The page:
6.8 Million Former Homeowners Unlikely to Buy Again
Apr 22nd, 2015 @ 2:56 PM by Amber Nelson
Since the housing bubble burst in 2006, there have been almost 9.3 million homeowners who experienced a foreclosure, short sale or deed-in-lieu of foreclosure. Those who lost their homes at the beginning of the housing crash are now passing the seven-year waiting period required in order to get government-back mortgages. The NAR found that roughly one million borrowers have re-entered the market and it estimates that another 1.5 million are likely to buy homes again sometime in the next five years. Arizona, California and Florida are forecasted to see the biggest gains in those return buyers.
“The deep wounds inflicted on the housing market during the downturn are finally beginning to heal as distressed sales continue to decline and home prices in some parts of the country have bounced back to their near-peak levels,” said NAR chief economist Lawrence Yun. “Borrowers with restored credit will likely have the ability and desire to own again, encouraged by the long-term benefits homeownership provides in a stronger economy and more stable job market.”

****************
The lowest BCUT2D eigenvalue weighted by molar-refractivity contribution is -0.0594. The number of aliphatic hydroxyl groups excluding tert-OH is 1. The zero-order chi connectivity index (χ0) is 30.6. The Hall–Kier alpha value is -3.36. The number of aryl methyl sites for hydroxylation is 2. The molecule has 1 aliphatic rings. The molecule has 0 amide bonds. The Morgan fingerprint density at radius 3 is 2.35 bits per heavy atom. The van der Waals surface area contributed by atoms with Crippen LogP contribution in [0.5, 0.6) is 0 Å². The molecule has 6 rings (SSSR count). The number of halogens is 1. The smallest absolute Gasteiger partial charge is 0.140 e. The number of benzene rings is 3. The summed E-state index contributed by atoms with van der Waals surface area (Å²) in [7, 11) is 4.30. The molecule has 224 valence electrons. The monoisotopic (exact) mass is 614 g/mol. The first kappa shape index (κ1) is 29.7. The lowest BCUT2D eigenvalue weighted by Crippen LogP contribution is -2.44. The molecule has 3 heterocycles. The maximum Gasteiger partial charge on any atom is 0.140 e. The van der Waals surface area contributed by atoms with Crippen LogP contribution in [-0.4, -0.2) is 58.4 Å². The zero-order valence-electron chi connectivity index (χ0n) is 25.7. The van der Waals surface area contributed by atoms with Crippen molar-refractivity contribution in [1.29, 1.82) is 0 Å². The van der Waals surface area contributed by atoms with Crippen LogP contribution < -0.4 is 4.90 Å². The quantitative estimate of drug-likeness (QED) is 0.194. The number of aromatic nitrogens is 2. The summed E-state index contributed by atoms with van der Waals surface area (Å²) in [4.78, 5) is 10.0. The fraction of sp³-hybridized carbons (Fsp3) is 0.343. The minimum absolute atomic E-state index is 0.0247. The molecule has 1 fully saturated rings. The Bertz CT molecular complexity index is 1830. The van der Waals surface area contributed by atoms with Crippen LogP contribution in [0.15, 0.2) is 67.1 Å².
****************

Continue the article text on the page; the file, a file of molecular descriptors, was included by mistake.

Yet the vast majority will probably not be able to repair their credit enough or save a big enough down payment to buy again. That includes almost all of the sub-prime borrowers who entered the housing market en mass during the boom. Moreover, lending standards are still too tight to allow them back in.
“The extended time needed to repair credit scores or save for a downpayment, combined with other overlapping post-distress factors on credit quality such as missed auto loan or credit card payments, will limit the ability for many to buy in the current credit environment,” Yun said.
The long-term effect of those lost homeowners is yet to be determined.
Amber Nelson is a seasoned mortgage industry writer and a regular contributor to Loan.com and Mortgage101.com.